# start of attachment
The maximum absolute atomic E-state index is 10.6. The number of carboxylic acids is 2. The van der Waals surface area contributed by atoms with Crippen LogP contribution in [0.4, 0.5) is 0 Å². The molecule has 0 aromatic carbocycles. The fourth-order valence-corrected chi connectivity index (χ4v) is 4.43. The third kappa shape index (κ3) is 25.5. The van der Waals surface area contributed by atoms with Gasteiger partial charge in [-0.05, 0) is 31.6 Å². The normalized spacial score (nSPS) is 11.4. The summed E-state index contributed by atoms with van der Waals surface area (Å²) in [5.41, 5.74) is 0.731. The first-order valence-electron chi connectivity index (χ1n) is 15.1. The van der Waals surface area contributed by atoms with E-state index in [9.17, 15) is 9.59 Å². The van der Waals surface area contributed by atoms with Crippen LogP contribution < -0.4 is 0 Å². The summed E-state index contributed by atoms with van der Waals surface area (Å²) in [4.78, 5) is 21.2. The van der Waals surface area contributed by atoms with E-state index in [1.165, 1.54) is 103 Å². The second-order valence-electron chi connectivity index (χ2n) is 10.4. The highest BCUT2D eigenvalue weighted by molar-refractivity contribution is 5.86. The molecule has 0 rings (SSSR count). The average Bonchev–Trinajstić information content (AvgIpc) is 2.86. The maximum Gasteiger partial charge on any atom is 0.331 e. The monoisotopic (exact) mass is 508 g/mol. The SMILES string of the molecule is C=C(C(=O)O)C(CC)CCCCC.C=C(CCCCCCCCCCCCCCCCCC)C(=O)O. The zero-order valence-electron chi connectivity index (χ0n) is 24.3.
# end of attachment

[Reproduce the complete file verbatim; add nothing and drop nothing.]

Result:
The maximum absolute atomic E-state index is 10.6. The number of carboxylic acids is 2. The van der Waals surface area contributed by atoms with Crippen LogP contribution in [0.4, 0.5) is 0 Å². The molecule has 0 aromatic carbocycles. The fourth-order valence-corrected chi connectivity index (χ4v) is 4.43. The third kappa shape index (κ3) is 25.5. The van der Waals surface area contributed by atoms with Gasteiger partial charge in [-0.05, 0) is 31.6 Å². The normalized spacial score (nSPS) is 11.4. The summed E-state index contributed by atoms with van der Waals surface area (Å²) in [5.41, 5.74) is 0.731. The first-order valence-electron chi connectivity index (χ1n) is 15.1. The van der Waals surface area contributed by atoms with E-state index in [9.17, 15) is 9.59 Å². The van der Waals surface area contributed by atoms with Crippen LogP contribution < -0.4 is 0 Å². The summed E-state index contributed by atoms with van der Waals surface area (Å²) in [4.78, 5) is 21.2. The van der Waals surface area contributed by atoms with E-state index in [1.165, 1.54) is 103 Å². The second-order valence-electron chi connectivity index (χ2n) is 10.4. The highest BCUT2D eigenvalue weighted by molar-refractivity contribution is 5.86. The molecule has 0 rings (SSSR count). The average Bonchev–Trinajstić information content (AvgIpc) is 2.86. The maximum Gasteiger partial charge on any atom is 0.331 e. The monoisotopic (exact) mass is 508 g/mol. The SMILES string of the molecule is C=C(C(=O)O)C(CC)CCCCC.C=C(CCCCCCCCCCCCCCCCCC)C(=O)O. The zero-order valence-electron chi connectivity index (χ0n) is 24.3.